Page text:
Hanalei Watershed Hui: This organization exemplifies the way that traditional Hawaiian land management is being carried out today. Its mission is to “care for the Ahupua’a of Hanalei, Waioli, Waipa, and Waikoko guided by Hawaiian and other principles of sustainability and stewardship, integrity and balance, cooperation and aloha, cultural equity and mutual respect.” The ahupua’a refers to a traditional land ownership method of dividing land along gradients from the interior mountains to the nearshore environments. The organization is involved in watershed management planning for the Hanalei Bay, an important ecological and recreational resource for Hawaii. Executive Director Makaala Kaaumoana has connections with the elders in the village of Hanalei and is ready to teach students about the culture of the area, introduce them to locals, and generally facilitate their understanding of traditional ecological knowledge of managing this landscape. Students assigned to work with the Hui may be involved in organizing and teaching summer camps (Ahupua’a Explorations), assisting with Hui conservation efforts at Blackpot Beach State Park (e.g., clean-ups, visitor surveys), and producing GIS maps of the threatened Hanalei Ridge Area.
Limahuli National Tropical Botanical Garden: Limahuli is part of the National Tropical Botanical Garden system and is located on the far western end of the North Shore. Native plant gardens, a restored ancient lo’i system, stream restoration projects, and cultural plant gardens form the front part of Limahuli, open to visitors. The Preserves, located in the “back” of Limahuli Valley are currently being restored to promote native endemic and even endangered plants. Students will work with the Education Staff and others on projects ranging from native plant cultivation, creation and delivery of a summer camp and other visitor educational programs, and restoration work in both the Garden and Preserves.
Waipa Foundation: By using traditional land management practices to restore the land, Waipa works directly with locals, including children, on a large restoration project on their 1,600-acre site. They are interested in creating a learning center for school groups and the local community and have a keen interest in growing the demand for local, healthy food, which is in evidence at the Tuesday Farmers Market that Waipa hosts and supports. Students placed here will assist with restoration efforts, support the summer camp program, and help to run the weekly farmers market.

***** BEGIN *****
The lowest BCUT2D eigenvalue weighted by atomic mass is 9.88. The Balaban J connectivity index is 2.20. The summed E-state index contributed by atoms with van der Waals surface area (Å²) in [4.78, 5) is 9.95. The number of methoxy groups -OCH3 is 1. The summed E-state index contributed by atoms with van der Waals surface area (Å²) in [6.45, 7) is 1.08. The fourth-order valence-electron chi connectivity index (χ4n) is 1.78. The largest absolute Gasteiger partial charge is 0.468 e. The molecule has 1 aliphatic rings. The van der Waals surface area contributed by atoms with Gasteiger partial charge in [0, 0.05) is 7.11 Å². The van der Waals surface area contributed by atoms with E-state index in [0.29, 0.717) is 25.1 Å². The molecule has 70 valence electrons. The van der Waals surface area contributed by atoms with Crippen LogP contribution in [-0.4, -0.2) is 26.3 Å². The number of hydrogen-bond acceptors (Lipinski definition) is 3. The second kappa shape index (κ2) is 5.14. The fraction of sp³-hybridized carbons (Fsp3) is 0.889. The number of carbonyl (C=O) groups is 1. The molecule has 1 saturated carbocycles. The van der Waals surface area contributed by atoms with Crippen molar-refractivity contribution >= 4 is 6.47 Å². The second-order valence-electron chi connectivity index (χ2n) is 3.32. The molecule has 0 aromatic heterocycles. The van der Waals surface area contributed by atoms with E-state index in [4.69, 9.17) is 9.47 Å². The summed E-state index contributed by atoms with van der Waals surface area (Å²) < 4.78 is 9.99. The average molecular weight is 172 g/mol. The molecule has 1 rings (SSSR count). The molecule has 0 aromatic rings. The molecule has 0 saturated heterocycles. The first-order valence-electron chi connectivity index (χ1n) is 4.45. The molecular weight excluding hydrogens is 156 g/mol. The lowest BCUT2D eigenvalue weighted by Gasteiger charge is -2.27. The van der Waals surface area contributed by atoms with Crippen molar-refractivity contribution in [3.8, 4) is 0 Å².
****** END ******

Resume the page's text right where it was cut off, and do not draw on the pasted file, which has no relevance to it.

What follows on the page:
Kilauea Point National Wildlife Refuge: This wildlife refuge focuses on endangered shorebird recovery through a combination of habitat restoration, management, and environmental education programs. Maintaining the Kilauea Lighthouse is part of the NWR responsibilities and thousands of visitors come to visit the lighthouse and associated seabird viewing areas annually. Students will work primarily with education staff on visitor and school programming, assist with habitat restoration efforts, and participate in other refuge management activities.
Student placements will be made after an interview with the Program Director, in consultation with community partners.
Course Requirements: None, though students should have demonstrated interest in environmental science, conservation and/or sustainable agriculture.
- Ability to adapt to emerging challenges: approaches situations with an open mind and a willingness to be flexible in response to new challenges as they arise.
- Self-reliance and self-confidence: understands and meets their own physical and emotional needs in new environmental with both optimism and realism
- Ability to cope with rustic living conditions: embraces living lightly on the land with limited access to comforts of home.